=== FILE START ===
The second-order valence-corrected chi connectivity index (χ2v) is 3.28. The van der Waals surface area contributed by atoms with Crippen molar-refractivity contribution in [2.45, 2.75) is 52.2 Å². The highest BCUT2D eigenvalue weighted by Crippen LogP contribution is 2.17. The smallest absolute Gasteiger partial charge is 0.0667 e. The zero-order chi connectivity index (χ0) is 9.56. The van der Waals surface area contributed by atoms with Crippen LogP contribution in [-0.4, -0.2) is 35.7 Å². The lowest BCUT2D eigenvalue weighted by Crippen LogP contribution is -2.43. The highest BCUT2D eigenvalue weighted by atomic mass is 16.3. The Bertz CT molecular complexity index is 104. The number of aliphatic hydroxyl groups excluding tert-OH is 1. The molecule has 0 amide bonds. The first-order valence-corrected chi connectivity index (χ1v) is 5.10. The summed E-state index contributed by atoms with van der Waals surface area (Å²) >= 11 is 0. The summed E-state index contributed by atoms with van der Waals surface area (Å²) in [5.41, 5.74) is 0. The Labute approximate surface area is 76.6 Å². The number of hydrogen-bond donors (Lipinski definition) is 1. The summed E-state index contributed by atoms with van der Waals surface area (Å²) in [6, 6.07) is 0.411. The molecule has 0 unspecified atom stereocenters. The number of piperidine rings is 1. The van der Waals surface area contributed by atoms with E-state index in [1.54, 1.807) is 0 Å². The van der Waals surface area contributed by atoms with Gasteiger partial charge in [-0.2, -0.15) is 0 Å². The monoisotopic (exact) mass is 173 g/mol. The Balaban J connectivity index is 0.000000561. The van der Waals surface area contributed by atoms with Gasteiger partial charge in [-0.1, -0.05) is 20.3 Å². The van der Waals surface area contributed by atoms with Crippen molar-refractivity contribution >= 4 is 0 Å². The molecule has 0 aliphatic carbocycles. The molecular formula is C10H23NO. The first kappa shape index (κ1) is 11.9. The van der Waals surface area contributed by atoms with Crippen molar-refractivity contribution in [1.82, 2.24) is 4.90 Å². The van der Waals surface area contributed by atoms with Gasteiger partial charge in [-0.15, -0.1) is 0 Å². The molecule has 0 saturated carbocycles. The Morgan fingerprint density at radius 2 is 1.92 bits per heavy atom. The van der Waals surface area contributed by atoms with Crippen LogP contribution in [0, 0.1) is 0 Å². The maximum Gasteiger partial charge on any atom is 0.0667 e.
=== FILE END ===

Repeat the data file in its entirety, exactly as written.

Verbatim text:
The second-order valence-corrected chi connectivity index (χ2v) is 3.28. The van der Waals surface area contributed by atoms with Crippen molar-refractivity contribution in [2.45, 2.75) is 52.2 Å². The highest BCUT2D eigenvalue weighted by Crippen LogP contribution is 2.17. The smallest absolute Gasteiger partial charge is 0.0667 e. The zero-order chi connectivity index (χ0) is 9.56. The van der Waals surface area contributed by atoms with Crippen LogP contribution in [-0.4, -0.2) is 35.7 Å². The lowest BCUT2D eigenvalue weighted by Crippen LogP contribution is -2.43. The highest BCUT2D eigenvalue weighted by atomic mass is 16.3. The Bertz CT molecular complexity index is 104. The number of aliphatic hydroxyl groups excluding tert-OH is 1. The molecule has 0 amide bonds. The first-order valence-corrected chi connectivity index (χ1v) is 5.10. The summed E-state index contributed by atoms with van der Waals surface area (Å²) >= 11 is 0. The summed E-state index contributed by atoms with van der Waals surface area (Å²) in [5.41, 5.74) is 0. The Labute approximate surface area is 76.6 Å². The number of hydrogen-bond donors (Lipinski definition) is 1. The summed E-state index contributed by atoms with van der Waals surface area (Å²) in [6, 6.07) is 0.411. The molecule has 0 unspecified atom stereocenters. The number of piperidine rings is 1. The van der Waals surface area contributed by atoms with E-state index in [1.54, 1.807) is 0 Å². The van der Waals surface area contributed by atoms with Gasteiger partial charge in [-0.2, -0.15) is 0 Å². The monoisotopic (exact) mass is 173 g/mol. The Balaban J connectivity index is 0.000000561. The van der Waals surface area contributed by atoms with Gasteiger partial charge in [-0.1, -0.05) is 20.3 Å². The van der Waals surface area contributed by atoms with Crippen molar-refractivity contribution >= 4 is 0 Å². The molecule has 0 aliphatic carbocycles. The molecular formula is C10H23NO. The first kappa shape index (κ1) is 11.9. The van der Waals surface area contributed by atoms with Crippen molar-refractivity contribution in [1.82, 2.24) is 4.90 Å². The van der Waals surface area contributed by atoms with Gasteiger partial charge in [-0.15, -0.1) is 0 Å². The molecule has 0 saturated carbocycles. The Morgan fingerprint density at radius 2 is 1.92 bits per heavy atom. The van der Waals surface area contributed by atoms with Crippen LogP contribution in [0, 0.1) is 0 Å². The maximum Gasteiger partial charge on any atom is 0.0667 e.